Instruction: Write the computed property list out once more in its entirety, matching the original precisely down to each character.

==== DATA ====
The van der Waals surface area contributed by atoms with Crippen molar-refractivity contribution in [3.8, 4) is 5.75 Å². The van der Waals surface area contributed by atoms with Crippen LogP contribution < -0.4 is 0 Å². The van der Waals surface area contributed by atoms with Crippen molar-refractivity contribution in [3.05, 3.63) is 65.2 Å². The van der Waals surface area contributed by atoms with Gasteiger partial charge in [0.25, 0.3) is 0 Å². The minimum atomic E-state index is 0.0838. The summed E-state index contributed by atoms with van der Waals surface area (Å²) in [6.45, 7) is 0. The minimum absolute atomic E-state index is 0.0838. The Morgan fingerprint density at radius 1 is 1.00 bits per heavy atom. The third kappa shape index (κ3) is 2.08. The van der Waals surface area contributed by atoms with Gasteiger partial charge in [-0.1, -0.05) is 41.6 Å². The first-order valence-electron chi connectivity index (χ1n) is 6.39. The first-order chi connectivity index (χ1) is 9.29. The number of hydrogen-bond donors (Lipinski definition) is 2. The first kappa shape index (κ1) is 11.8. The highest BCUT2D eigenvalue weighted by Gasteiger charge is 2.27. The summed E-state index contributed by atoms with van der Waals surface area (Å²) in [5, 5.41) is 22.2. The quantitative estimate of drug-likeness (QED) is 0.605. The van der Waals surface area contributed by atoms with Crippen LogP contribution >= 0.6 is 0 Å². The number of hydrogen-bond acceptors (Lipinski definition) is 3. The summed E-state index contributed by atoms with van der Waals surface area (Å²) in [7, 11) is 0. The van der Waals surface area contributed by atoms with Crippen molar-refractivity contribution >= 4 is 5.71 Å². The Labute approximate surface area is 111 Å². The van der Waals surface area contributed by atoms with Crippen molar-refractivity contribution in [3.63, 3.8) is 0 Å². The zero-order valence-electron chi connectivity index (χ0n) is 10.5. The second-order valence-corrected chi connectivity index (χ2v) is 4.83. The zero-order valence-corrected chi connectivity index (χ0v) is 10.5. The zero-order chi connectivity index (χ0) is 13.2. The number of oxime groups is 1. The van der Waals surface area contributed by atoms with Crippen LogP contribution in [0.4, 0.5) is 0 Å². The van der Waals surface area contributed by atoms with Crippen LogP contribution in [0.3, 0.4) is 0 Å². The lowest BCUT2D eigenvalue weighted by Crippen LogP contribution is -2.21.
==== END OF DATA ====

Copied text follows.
The van der Waals surface area contributed by atoms with Crippen molar-refractivity contribution in [3.8, 4) is 5.75 Å². The van der Waals surface area contributed by atoms with Crippen LogP contribution < -0.4 is 0 Å². The van der Waals surface area contributed by atoms with Crippen molar-refractivity contribution in [3.05, 3.63) is 65.2 Å². The van der Waals surface area contributed by atoms with Gasteiger partial charge in [0.25, 0.3) is 0 Å². The minimum atomic E-state index is 0.0838. The summed E-state index contributed by atoms with van der Waals surface area (Å²) in [6.45, 7) is 0. The minimum absolute atomic E-state index is 0.0838. The Morgan fingerprint density at radius 1 is 1.00 bits per heavy atom. The third kappa shape index (κ3) is 2.08. The van der Waals surface area contributed by atoms with Gasteiger partial charge in [-0.1, -0.05) is 41.6 Å². The first-order valence-electron chi connectivity index (χ1n) is 6.39. The first-order chi connectivity index (χ1) is 9.29. The number of hydrogen-bond donors (Lipinski definition) is 2. The first kappa shape index (κ1) is 11.8. The highest BCUT2D eigenvalue weighted by Gasteiger charge is 2.27. The summed E-state index contributed by atoms with van der Waals surface area (Å²) in [5, 5.41) is 22.2. The quantitative estimate of drug-likeness (QED) is 0.605. The van der Waals surface area contributed by atoms with Crippen LogP contribution >= 0.6 is 0 Å². The number of hydrogen-bond acceptors (Lipinski definition) is 3. The summed E-state index contributed by atoms with van der Waals surface area (Å²) in [7, 11) is 0. The van der Waals surface area contributed by atoms with Crippen molar-refractivity contribution >= 4 is 5.71 Å². The Labute approximate surface area is 111 Å². The van der Waals surface area contributed by atoms with Crippen molar-refractivity contribution in [3.63, 3.8) is 0 Å². The zero-order valence-electron chi connectivity index (χ0n) is 10.5. The second-order valence-corrected chi connectivity index (χ2v) is 4.83. The zero-order valence-corrected chi connectivity index (χ0v) is 10.5. The zero-order chi connectivity index (χ0) is 13.2. The number of oxime groups is 1. The van der Waals surface area contributed by atoms with Crippen LogP contribution in [0.4, 0.5) is 0 Å². The van der Waals surface area contributed by atoms with Crippen LogP contribution in [0.3, 0.4) is 0 Å². The lowest BCUT2D eigenvalue weighted by Crippen LogP contribution is -2.21.